If you have been charged with a property crime in South Carolina, you may already know that SC law can be confusing and intimidating. Whether you are facing minor charges like shoplifting or serious charges like burglary or robbery in SC, you are going to need a criminal defense attorney on your side to help you gather evidence, get your case dismissed, or try it to a jury.

The best place to get answers to your questions is in your attorney’s office. But, in the meantime, below you will find answers to some of the most common questions that our clients ask us.

10 Common Questions About Property Crime in SC

1. What is a “property crime?”

Property crime” is a general term that describes criminal acts involving the theft or destruction of another person’s property. The severity of some property crimes are determined by the dollar value of the property that was stolen or damaged. Other property crimes, like armed robbery, are considered violent crimes and carry mandatory minimum prison sentences.

2. What are the different types of property crimes?

Crimes against property range in severity from vandalism and petty theft to armed robbery and arson. Other examples of property crimes are:

3. Is burglary a property crime?

Yes. Burglary is a property crime because it involves breaking and entering into a property that belongs to someone else. Burglary is the most serious property crime in SC – burglary first degree carries a mandatory minimum sentence of 15 years in prison and up to life in prison.

4. What is breach of trust?

Breach of trust with fraudulent intent includes embezzlement. The defendant must have a fiduciary, or trust, relationship with the alleged victim, take property or money that was entrusted to them, and use it for their own benefit with a fraudulent intent.

5. Is receiving stolen property a felony?

Receiving stolen goods can be a felony or a misdemeanor depending on the value of the stolen property in a person’s possession. The higher the value, the more severe the property crime charges.

6. What is the punishment for property crimes in SC?

The penalties for most property crimes that are based on dollar value can range from a fine to as long as ten years in prison, and are determined by the dollar value of the property:

  • Less than $2000 is a misdemeanor that carries up to 30 days in jail;
  • $2000 – $10,000 is a misdemeanor that carries up to 5 years in prison; and
  • More than $10,000 is a felony that carries up to ten years in prison.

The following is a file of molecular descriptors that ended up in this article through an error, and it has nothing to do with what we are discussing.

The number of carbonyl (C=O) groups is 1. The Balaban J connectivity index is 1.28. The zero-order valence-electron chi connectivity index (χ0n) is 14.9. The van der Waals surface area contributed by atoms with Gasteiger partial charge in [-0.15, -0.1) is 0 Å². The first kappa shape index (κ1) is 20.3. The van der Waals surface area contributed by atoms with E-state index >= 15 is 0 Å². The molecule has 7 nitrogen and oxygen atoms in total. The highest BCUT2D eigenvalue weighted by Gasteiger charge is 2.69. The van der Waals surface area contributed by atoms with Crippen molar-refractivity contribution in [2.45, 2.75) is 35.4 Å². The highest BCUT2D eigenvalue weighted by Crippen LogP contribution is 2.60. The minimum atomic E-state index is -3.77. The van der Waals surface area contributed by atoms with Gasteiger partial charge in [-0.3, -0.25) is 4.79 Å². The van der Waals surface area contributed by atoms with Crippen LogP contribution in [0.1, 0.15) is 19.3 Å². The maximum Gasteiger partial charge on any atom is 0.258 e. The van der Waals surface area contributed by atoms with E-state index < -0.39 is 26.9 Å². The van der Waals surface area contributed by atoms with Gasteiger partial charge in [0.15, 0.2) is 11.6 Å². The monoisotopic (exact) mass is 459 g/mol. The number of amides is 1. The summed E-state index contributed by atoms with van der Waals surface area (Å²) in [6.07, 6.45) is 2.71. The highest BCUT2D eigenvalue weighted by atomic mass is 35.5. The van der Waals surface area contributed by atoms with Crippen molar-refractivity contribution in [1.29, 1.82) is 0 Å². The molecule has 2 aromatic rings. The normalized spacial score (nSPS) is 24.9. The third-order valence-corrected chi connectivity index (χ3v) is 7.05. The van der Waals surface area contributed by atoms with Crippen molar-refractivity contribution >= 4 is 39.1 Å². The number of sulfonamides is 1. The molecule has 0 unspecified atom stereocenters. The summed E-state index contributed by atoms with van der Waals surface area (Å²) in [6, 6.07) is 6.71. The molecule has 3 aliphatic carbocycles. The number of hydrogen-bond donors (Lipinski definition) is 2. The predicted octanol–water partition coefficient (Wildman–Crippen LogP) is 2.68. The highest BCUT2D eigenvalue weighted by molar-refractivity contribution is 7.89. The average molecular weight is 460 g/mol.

Obviously, there are exceptions like burglary or robbery charges that have more severe penalties.

7. What is the definition of “shoplifting?”

Shoplifting in South Carolina refers to one or more of the following:.

  • Taking—or trying to take—products out of a store without paying for them.
  • Changing an item’s price tag to try to get a non-approved discount
  • Repackaging a product to get a reduced price

8. Can property crimes like shoplifting be dropped?

Property crimes are dismissed every day in SC for many different reasons including:

  • Unavailability of witnesses;
  • Insufficient evidence;
  • Victims who choose not to prosecute; and
  • Pre-trial diversion programs like PTI that result in dismissal and expungement of your arrest record.

Your criminal defense lawyer in Myrtle Beach, Conway, Charleston, or Columbia SC may find unexpected ways to get your case dismissed – it depends on the facts of your case, the results of your attorney’s independent investigation, and sometimes it depends on chance…

9. Can property crimes be enhanced?

In South Carolina, any property crime for which the punishment is determined by the dollar value can be enhanced to a 10-year felony if it is the third or greater offense. So, if you have a prior misdemeanor shoplifting conviction and a prior misdemeanor malicious injury to property conviction, and you are arrested for shoplifting a candy bar at the convenience store, the new charge could carry up to ten years in prison if you are convicted…

Charged with a Property Crime in SC?

The Myrtle Beach criminal defense attorneys at Coastal Law know what you are up against, and they will fight to get your case dismissed, find the best possible outcome, or try your case to a jury.

Contact us right now to schedule a free consultation. Call (843) 488-5000 or send us a note using our online form.

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